Uncovering the Mechanisms: How CBD Offers Relief from Epileptic Seizures
NEW YORK. Researchers at NYU Grossman School of Medicine have discovered a new way that cannabidiol (CBD), a substance found in cannabis, reduces seizures in treatment-resistant forms of pediatric epilepsy. Their findings, published in Neuron on February 13, 2023, show that CBD blocks signals carried by a molecule called lysophosphatidylinositol (LPI), which is found in brain cells called neurons and is thought to amplify nerve signals. The researchers found that LPI can be hijacked by disease to promote seizures, and that CBD blocks the ability of LPI to amplify nerve signals in a brain region called the hippocampus.
The study results build on the way neurons communicate with each other. When a neuron “fires,” it sends an electrical pulse down an extension of itself until it reaches a synapse, the gap that connects it to the next cell in a neuronal pathway. When the pulse reaches the cell’s end before the synapse, it triggers the release of compounds called neurotransmitters that float across the gap to affect the next cell in line. Upon crossing, such signals either encourage the cell to fire (excitation), or apply the brakes on firing (inhibition). A balance between the two is essential to brain function, and too much excitation can lead to seizures.
The new study looked at several rodent models to explore the mechanisms behind seizures, often by measuring information-carrying electrical current flows with fine-tipped electrodes. Other experiments looked at the effect of LPI by genetically removing its main signaling partner or by measuring the release of LPI following seizures. The researchers found that LPI influences nerve signals by binding to a protein called G-coupled receptor 55 (GPR55) on neuron cell surfaces, causing the release of calcium ions within the cell, which encourages the cells to release glutamate, the main excitatory neurotransmitter. When LPI activates GPR55 on the other side of the synapse, it weakens inhibition by decreasing the supply and proper arrangement of necessary proteins, creating a dangerous mechanism to increase excitability.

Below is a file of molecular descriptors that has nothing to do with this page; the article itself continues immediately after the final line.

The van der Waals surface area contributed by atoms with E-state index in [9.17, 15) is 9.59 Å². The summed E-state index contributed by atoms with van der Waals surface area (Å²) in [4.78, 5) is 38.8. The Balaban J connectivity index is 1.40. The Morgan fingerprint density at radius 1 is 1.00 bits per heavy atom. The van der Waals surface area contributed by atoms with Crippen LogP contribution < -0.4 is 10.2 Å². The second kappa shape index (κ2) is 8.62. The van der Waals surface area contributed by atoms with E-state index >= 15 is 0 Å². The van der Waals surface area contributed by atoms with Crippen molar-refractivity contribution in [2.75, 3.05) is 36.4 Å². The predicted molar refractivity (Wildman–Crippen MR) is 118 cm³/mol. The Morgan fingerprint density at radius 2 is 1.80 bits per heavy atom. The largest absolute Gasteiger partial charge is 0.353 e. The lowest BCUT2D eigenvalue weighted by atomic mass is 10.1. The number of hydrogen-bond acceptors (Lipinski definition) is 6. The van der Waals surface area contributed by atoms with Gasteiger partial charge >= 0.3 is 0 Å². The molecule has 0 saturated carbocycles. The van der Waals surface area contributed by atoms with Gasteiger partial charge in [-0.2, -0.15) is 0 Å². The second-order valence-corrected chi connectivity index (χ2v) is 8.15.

The research team found that either genetically engineering mice to lack GPR55, or treating mice with plant-derived CBD prior to seizure-inducing stimuli, blocked LPI-mediated effects on both excitatory and inhibitory synaptic transmission. This confirms that CBD counters seizures by blocking a positive feedback loop in which seizures increase LPI-GPR55 signaling, which likely encourages more seizures, which in turn increases levels of both LPI and GPR55. The authors propose that CBD blocks this vicious cycle and provides one process that could explain repeated epileptic seizures, although future studies are needed to confirm this.
The authors also note that LPI is part of a signaling network that includes endocannabinoids like 2-Arachidonoylglycerol (2-AG) that occur naturally in human tissues. LPI and 2-AG target receptors that are also regulated by CBD, but have different actions at the synapse. While LPI amplifies incoming electrical signals, endocannabinoids like 2-AG respond to increases in brain activity by dialing down the release of neurotransmitters from nerve cells. The authors propose that the brain could control activity by toggling between pro-excitatory LPI and the restorative actions of 2-AG. Drug designers could inhibit the enzymes that enable LPI production or promote its conversion to 2-AG, as an additional approach to control seizures. LPI could also serve as a biomarker of seizures or a predictor of clinical responsiveness to CBD, providing an area for future research.
The authors of the study, including corresponding author Richard W. Tsien, Chair of the Department of Physiology and Neuroscience at NYU Langone Health
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